Electrical Fatality Statistics


Source: Electrical Fatality Statistics – Health and Safety Authority

Each number shown above represents a person killed due to electricity.

The actual occurrences that led to the deaths are set out in the enclosed table of Elec_Fatalities_2014. This table gives a brief description of each fatal incident (though details of certain recent fatalities have not yet been included).

The Electro Technical Council of Ireland (ETCI), and in particular, their Technical Committee dealing with Safety (TC5), monitors all aspects of electrical safety in the country and also issue several publications on the entire area of electrical safety.

Dangers of Electricity

Working with electricity can be dangerous. Engineers, electricians, and other workers deal with electricity directly, including working on overhead lines, electrical installation and circuit assemblies. Others, such as office workers, farmers, and construction workers work with electricity indirectly and may also be exposed to electrical hazards.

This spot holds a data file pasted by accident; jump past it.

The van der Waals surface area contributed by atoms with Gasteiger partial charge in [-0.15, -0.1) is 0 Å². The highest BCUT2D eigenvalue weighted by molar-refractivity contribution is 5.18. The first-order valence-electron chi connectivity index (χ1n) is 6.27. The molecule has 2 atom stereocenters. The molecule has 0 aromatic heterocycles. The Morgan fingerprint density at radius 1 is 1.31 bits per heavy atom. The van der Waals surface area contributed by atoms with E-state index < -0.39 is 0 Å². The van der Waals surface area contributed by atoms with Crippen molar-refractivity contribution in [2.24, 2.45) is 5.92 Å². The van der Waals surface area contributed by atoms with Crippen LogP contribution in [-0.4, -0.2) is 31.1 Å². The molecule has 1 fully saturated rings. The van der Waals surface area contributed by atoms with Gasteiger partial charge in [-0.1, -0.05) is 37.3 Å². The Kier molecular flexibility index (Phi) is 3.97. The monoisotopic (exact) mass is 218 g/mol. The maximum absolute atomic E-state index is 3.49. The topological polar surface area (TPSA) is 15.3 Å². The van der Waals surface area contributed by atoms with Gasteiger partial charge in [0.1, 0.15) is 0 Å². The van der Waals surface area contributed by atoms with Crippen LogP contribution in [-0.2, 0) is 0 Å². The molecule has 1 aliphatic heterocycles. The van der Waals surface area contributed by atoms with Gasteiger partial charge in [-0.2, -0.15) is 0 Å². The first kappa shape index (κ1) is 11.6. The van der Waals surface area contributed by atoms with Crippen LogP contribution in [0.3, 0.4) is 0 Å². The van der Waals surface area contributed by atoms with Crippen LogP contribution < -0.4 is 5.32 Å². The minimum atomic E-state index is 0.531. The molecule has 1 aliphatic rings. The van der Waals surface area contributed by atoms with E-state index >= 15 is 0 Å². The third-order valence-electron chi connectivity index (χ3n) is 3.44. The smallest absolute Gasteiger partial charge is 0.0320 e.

How Electric Current affects the Body

Electric Current affects the body when it flows through. The basic unit of current is the amp. This is the current which flows through a resistance of 1 ohm (Ω) when a voltage of 1 volt is applied across it. However, currents as low as thousandths of amps (milliamps) can have an adverse effect on the body. The table  below gives an illustration of the types of effects various levels of currents can have on the body.

Shock Physiological Effects
Electric Current
(1 second contact)
Physiological Effect
1 mA Threshold of feeling, tingling sensation.
5 mA Accepted as maximum harmless current
10-20 mA Beginning of sustained muscular contraction (“Can’t let go” current.)
100-300 mA Ventricular fibrillation, fatal if continued. Respiratory function continues.
6 A Sustained ventricular contraction followed by normal heart rhythm. (defibrillation). Temporary respiratory paralysis and possibly burns.

– See more at: Electrical Fatality Statistics at HSA